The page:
Leave a comment:


  • xoggoth
    replied
    Seems an informed article. Basically - "we haven't a clue"

    PS I like your username Martin@AS Financial. Made me much more likely to read a thread on this subject as it seems you must know about these things. I am going to ditch my user name and sign in as xoggoth@incrediblywiseandexpertonallthings

    Leave a comment:


  • The_Equalizer
    replied
    Originally posted by AtW View Post
    FTFY
    Fair point. Trouble is so will everyone else. Hello IMF.

    Leave a comment:


  • AtW
    replied
    Originally posted by The_Equalizer View Post
    You'll change your tax residence if they do get in.
    FTFY

    Leave a comment:


  • The_Equalizer
    replied
    Originally posted by AtW View Post
    Nothing good can come out from this incompetent Govt and the next one will be Red Labour.
    You'll change your tune if they do get in.

    Leave a comment:


  • AtW
    replied
    Nothing good can come out from this incompetent Govt and the next one will be Red Labour.

    Leave a comment:


  • Pound Traders Eye Brexit Talks to Shock It Out of Euro Doldrums

    Interesting article from Bloomberg:

    The formal start of Brexit negotiations on Monday may prove more of a catalyst for the pound than an inconclusive general election, a surprise hawkish shift by Bank of England officials and a spate of disappointing economic data.

    Despite the raft of surprises to hit sterling this month, it’s set to record its tightest monthly range versus the euro since 2014. That may change as, almost one year since Britain voted to leave the European Union, U.K. Brexit Secretary David Davis and his European counterpart Michel Barnier open negotiations. The talks started with a “positive and constructive” tone, Davis said on Monday.

    The two sides will hammer out how talks will be structured, whether there would be a transitional phase to help businesses to re-adjust to new rules and what the divorce would mean for rights of EU citizens living in the U.K. and Britons living on the continent.

    In all of this, it’s the “tone” that interests Richard Falkenhall, senior strategist at SEB AB in Stockholm. He’s particularly keen to see how the two sides settle the contentious issue of the Brexit bill.

    “The tone of the negotiations, whether they turn out to be constructive or the other way around, that may be very, very important,” SEB’s Falkenhall said, in an interview before the talks started. “One of the things they will start to discuss now is how much the U.K. will have to pay to the EU, that will be very crucial. If they reach a solution or get closer to each other on this, then I think it’s a very, very positive sign.”

    The pound’s relative resilience to an otherwise tumultuous time in British history is in contrast with its swings in 2016. That year saw its biggest daily drop on record in the aftermath of the U.K.’s shock vote to quit the EU and a mysterious flash crash in October.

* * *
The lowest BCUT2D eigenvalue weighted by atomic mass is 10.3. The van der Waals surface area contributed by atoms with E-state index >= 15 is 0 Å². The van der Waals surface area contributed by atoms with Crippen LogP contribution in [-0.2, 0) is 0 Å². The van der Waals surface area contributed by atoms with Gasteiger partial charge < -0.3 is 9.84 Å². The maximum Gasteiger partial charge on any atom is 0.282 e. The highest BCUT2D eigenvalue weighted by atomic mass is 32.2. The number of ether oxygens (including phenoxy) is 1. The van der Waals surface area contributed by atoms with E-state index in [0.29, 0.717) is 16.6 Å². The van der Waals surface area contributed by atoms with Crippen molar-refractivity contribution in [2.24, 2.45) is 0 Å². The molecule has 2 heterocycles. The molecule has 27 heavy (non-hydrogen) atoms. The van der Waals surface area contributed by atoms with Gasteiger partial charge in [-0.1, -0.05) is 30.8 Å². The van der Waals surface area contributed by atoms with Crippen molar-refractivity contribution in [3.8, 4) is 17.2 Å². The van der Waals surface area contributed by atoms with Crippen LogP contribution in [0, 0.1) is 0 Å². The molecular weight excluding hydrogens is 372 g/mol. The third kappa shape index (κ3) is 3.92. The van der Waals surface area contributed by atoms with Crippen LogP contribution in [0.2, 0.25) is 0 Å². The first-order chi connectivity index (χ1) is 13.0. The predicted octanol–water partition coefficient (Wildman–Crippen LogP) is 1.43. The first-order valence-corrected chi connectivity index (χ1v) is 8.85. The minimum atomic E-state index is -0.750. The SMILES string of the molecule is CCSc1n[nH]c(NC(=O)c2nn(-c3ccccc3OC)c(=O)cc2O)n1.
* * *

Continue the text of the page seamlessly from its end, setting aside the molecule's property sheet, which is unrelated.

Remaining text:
Sterling has traded in a range of 2.141 pence against the euro this month, the lowest since August 2014. The pound was at 87.39 pence per euro as of 10:27 a.m. in London.

    “The actual outcome of the negotiations is still quite difficult to predict,” analysts at Credit Agricole’s corporate- and investment-banking unit, led by Valentin Marinov, the London-based head of Group-of-10 foreign-exchange strategy, wrote in a client note Friday. They said their “long-term valuation model still suggests that the best hedge against a potential hard or disorderly Brexit may be long EUR/GBP,” while the near-term outlook for sterling remains “extremely challenging.”

    Measures of implied price swings in the pound against the euro over the next one and three months are close to the lowest levels since 2015. While this is in part due to the global decline in volatility, it could change should sterling closely follow negotiation headlines.

    The currency’s volatility should be “much higher than what we have right now and people are a bit too complacent,” SEB’s Falkenhall said. He sees the pound weaken to around 91 pence per euro, a level not seen since October, if talks turn “unfriendly” and the “hard Brexit risk premium continues to increase.”

    Options traders are more bearish on the pound than any other Group-of-10 currency over the next three months, according to risk-reversal data. The case for turning positive on the pound still alludes most market participants. Robeco Investment Solutions’ portfolio manager Jeroen Blokland said he has initiated a long position in the euro against sterling as “there is a chance Brexit could turn ugly.”

Working...
X